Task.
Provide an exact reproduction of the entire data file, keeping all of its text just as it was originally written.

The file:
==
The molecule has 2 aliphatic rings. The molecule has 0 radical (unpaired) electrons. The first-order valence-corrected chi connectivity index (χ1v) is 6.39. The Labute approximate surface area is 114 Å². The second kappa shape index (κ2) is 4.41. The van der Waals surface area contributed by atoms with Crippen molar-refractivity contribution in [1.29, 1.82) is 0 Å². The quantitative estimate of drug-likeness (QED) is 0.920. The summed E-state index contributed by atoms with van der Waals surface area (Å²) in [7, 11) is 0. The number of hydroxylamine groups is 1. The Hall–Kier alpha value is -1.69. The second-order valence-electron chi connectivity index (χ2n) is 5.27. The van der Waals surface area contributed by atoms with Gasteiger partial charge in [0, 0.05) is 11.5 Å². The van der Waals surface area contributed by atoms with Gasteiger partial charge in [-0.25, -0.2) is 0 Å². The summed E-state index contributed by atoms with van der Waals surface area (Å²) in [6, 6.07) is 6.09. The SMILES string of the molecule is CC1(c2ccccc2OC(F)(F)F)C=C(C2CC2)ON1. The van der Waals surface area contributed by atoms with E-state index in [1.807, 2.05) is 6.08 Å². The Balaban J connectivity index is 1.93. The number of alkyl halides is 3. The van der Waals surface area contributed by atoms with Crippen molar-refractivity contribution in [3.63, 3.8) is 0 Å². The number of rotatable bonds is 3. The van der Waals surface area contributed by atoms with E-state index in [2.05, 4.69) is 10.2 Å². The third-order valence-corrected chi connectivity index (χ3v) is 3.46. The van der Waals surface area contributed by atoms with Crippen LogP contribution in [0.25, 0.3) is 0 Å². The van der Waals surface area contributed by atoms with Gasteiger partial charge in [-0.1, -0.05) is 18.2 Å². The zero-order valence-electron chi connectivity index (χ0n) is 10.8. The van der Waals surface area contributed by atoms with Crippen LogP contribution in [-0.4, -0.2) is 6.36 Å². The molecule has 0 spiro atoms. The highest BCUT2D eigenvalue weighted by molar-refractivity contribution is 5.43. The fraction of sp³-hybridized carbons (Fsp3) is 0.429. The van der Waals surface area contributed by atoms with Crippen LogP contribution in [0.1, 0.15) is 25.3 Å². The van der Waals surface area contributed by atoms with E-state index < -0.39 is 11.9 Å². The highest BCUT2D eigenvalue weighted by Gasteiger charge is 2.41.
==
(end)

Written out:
The molecule has 2 aliphatic rings. The molecule has 0 radical (unpaired) electrons. The first-order valence-corrected chi connectivity index (χ1v) is 6.39. The Labute approximate surface area is 114 Å². The second kappa shape index (κ2) is 4.41. The van der Waals surface area contributed by atoms with Crippen molar-refractivity contribution in [1.29, 1.82) is 0 Å². The quantitative estimate of drug-likeness (QED) is 0.920. The summed E-state index contributed by atoms with van der Waals surface area (Å²) in [7, 11) is 0. The number of hydroxylamine groups is 1. The Hall–Kier alpha value is -1.69. The second-order valence-electron chi connectivity index (χ2n) is 5.27. The van der Waals surface area contributed by atoms with Gasteiger partial charge in [0, 0.05) is 11.5 Å². The van der Waals surface area contributed by atoms with Gasteiger partial charge in [-0.25, -0.2) is 0 Å². The summed E-state index contributed by atoms with van der Waals surface area (Å²) in [6, 6.07) is 6.09. The SMILES string of the molecule is CC1(c2ccccc2OC(F)(F)F)C=C(C2CC2)ON1. The van der Waals surface area contributed by atoms with E-state index in [1.807, 2.05) is 6.08 Å². The Balaban J connectivity index is 1.93. The number of alkyl halides is 3. The van der Waals surface area contributed by atoms with Crippen molar-refractivity contribution in [3.63, 3.8) is 0 Å². The number of rotatable bonds is 3. The van der Waals surface area contributed by atoms with E-state index in [2.05, 4.69) is 10.2 Å². The third-order valence-corrected chi connectivity index (χ3v) is 3.46. The van der Waals surface area contributed by atoms with Crippen LogP contribution in [0.25, 0.3) is 0 Å². The van der Waals surface area contributed by atoms with Gasteiger partial charge in [-0.1, -0.05) is 18.2 Å². The zero-order valence-electron chi connectivity index (χ0n) is 10.8. The van der Waals surface area contributed by atoms with Crippen LogP contribution in [-0.4, -0.2) is 6.36 Å². The molecule has 0 spiro atoms. The highest BCUT2D eigenvalue weighted by molar-refractivity contribution is 5.43. The fraction of sp³-hybridized carbons (Fsp3) is 0.429. The van der Waals surface area contributed by atoms with Crippen LogP contribution in [0.1, 0.15) is 25.3 Å². The van der Waals surface area contributed by atoms with E-state index < -0.39 is 11.9 Å². The highest BCUT2D eigenvalue weighted by Gasteiger charge is 2.41.